The vast majority of Pacific nations do not produce oil, gas or coal, the substances responsible for 86% of carbon emissions in the last decade. Yet, the region is heavily dependent on imported diesel and petrol for transportation, as well as basic needs and services. This reliance on fossil fuels, whose prices are so volatile, poses severe risks not only to their lives and livelihoods, but also to their economies.

The full decarbonisation of Pacific economies will lead to benefits that go beyond the obvious climate mitigation gains. This includes public health, energy accessibility and economic development, disaster resilience, political independence, and global climate mitigation advocacy.

Although, a genuine and full energy transition in the region will not be possible without major emitters from the Global North honouring their historic responsibility and their pledges. They provide substantial climate finance, expertise and technology to support fossil fuels dependent countries to implement a just transition away from coal, oil and gas.

Hon. Ralph Regenvanu with Hon. Hu'akavameiliku and Hon. Sevenitini Toumo’ua. Port Vila.

“Tonga’s announcement reflects once again the essential role the Pacific have been playing for decades in leading global climate policy, and they are now the first to stand up against the power of the fossil fuel lobby and call for governments to join them in negotiating a treaty to manage a global just transition away from coal, oil and gas,” said the Chair of the Fossil Fuel Non-Proliferation Treaty Initiative, Tzeporah Berman.

Vanuatu’s Minister of Climate Change, Ralph Regenvanu said that they welcome Tonga’s support for the Port Vila Call and commend them for joining our public call for a Fossil Fuel Non-Proliferation Treaty.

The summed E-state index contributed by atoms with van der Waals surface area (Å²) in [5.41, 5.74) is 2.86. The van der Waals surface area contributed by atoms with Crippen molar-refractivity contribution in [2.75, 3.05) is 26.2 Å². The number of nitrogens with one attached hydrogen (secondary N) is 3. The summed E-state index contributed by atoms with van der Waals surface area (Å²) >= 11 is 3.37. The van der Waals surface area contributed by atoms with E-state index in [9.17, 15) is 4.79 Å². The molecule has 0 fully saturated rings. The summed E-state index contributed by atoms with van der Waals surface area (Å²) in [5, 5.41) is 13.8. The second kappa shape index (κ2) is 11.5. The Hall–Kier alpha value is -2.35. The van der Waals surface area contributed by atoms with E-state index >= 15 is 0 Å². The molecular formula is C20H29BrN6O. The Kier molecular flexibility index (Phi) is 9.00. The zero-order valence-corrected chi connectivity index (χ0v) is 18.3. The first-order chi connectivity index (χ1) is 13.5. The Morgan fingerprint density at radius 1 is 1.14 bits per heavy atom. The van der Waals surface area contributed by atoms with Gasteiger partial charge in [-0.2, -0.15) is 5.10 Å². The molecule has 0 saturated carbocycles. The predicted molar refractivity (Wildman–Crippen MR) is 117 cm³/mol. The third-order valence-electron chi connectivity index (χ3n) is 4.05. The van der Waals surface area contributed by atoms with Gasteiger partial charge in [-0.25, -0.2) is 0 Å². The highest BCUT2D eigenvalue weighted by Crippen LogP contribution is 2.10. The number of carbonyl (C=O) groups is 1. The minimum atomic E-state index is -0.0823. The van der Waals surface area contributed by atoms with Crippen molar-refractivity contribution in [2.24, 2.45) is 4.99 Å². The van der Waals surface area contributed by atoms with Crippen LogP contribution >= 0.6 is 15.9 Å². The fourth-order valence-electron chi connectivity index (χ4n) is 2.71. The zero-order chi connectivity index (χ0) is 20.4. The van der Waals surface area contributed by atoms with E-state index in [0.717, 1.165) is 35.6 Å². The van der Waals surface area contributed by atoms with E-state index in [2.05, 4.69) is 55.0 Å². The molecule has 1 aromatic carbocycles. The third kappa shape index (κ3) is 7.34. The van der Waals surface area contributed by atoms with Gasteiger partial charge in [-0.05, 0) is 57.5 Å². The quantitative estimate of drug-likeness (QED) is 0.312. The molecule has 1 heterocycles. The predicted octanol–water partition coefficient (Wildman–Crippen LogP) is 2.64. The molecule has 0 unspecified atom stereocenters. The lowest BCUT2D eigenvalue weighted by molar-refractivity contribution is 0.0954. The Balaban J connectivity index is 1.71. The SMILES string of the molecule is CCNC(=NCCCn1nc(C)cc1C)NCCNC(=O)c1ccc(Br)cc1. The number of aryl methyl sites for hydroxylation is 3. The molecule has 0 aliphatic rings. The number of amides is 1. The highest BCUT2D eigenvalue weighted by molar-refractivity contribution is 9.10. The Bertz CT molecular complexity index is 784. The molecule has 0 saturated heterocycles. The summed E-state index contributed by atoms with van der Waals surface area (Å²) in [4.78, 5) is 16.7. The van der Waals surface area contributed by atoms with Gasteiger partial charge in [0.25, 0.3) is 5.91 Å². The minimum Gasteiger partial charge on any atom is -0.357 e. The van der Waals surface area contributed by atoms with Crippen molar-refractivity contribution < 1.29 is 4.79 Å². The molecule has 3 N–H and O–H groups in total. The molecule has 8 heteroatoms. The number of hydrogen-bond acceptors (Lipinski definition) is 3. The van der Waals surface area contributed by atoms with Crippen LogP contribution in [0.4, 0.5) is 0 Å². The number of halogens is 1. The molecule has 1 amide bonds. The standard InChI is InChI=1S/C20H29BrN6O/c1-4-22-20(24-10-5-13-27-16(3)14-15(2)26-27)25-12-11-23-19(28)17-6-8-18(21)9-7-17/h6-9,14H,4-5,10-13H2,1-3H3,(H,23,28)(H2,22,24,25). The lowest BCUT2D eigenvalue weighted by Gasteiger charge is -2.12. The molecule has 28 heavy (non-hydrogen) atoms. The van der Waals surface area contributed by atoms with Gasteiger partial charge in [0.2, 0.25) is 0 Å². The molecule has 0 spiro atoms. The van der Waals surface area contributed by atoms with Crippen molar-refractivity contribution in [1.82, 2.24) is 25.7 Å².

Tuvalu’s Minister of Finance, Seve Paeniu said that the Pacific nations have been historically showing undeniable leadership in the global climate debate. Only by working together can we accelerate a truly equitable global transition to clean energy that is fair for our region and our communities.

Pacific Regional Managing Director of, Joseph Sikulu said that he was proud as a Tongan to see our government step into the forefront of the climate change fight.

“In Tonga we say, 'Ko Tonga moʻunga ki he loto’ meaning, 'in Tonga our mountains are within, our strength-hold is our heart’ and we thank the Tongan Government for standing up for our people and living this. Vanuatu, Tuvalu and Tonga have stepped up to the plate and now it is time for world leaders to decide if they want to be a part of the solution or fuel our destruction for the sake of profits.”

The growing group of nation states supporting the negotiation of a Fossil Fuel Non-Proliferation Treaty are joined by the World Health Organisation, the European Parliament and 85 cities and subnational governments globally, including Sydney, Kolkata, London, Lima and Barcelona.

This is a network of over 2,000 civil society organisations representing thousands more individuals have joined a global campaign aiming to secure a negotiating mandate for a new treaty on phasing out fossil fuels in the near future.